Vanuatu court dismisses illegal fishing case against two Chinese vessels owned by tuna giant

The Donggangxing 16

A Vanuatu court has dismissed a charge of illegal fishing against the crew of two Chinese vessels seized in early 2021 by Vanuatu authorities.

Two captains and 11 crew members of the Dong Gang Xing 13 and Dong Gang Xing 16 were found not guilty in a recent judgment issued by Vanuatu Supreme Court Judge Dudley Aru. The vessels and their crews were taken into custody in early 2021 after being found allegedly fishing illegally in Vanuatu’s northern waters near the remote Torres Islands.

Both vessels were built by a major Chinese tuna firm in 2018 and are currently registered to Zhuhai Donggangxing Ocean Fishing, which has close ties to the government of China’s prosperous Guangdong province. A CNY 400 million (USD 60 million, EUR 56 million) Donggangxing project to build a distant-water fishery port in Zhuhai is listed by the municipal government of that city and by the Guangdong provincial government as part of the local 14th Five-Year Plan. The proposed port is part of a Zhuhai Fishing Port Economic Zone, which is listed as a Guangdong provincial level Belt and Road Initiative (BRI), the central government blueprint to integrate international economies into China's economy. Zhuhai and other ports in China’s coastal provinces pay subsidies to distant-water fishing firms and encourage them to bring their catches back to local ports for processing and sale.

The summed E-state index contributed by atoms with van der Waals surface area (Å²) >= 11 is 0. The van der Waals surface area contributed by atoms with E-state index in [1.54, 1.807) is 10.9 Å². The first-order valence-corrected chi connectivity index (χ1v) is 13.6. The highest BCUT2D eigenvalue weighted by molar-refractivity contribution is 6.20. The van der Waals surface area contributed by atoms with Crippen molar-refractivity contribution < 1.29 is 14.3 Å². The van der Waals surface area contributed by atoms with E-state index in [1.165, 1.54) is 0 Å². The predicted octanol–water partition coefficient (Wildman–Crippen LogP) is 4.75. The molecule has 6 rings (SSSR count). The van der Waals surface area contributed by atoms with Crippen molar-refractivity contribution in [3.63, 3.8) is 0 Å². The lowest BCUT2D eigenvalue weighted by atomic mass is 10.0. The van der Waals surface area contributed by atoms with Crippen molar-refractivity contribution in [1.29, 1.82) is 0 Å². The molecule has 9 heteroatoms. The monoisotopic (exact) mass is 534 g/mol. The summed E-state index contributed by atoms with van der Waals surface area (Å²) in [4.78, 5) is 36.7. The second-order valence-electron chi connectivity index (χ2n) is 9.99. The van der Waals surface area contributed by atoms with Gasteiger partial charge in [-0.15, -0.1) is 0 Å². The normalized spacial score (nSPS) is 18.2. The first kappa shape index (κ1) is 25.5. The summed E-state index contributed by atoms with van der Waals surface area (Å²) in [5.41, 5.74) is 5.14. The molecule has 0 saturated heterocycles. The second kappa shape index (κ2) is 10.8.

In 2018, Zhuhai Donggangxing announced it was sending 10 new vessels to Vanuatu in 2018 and would build a logistics and processing base there as well. After being licensed in 2016 by China’s Agricultural Ministry to operate in Africa, the company has focused on the waters of Mauritania, where it also has built a logistics hub. 

Photo courtesy of Western and Central Pacific Fisheries Commission


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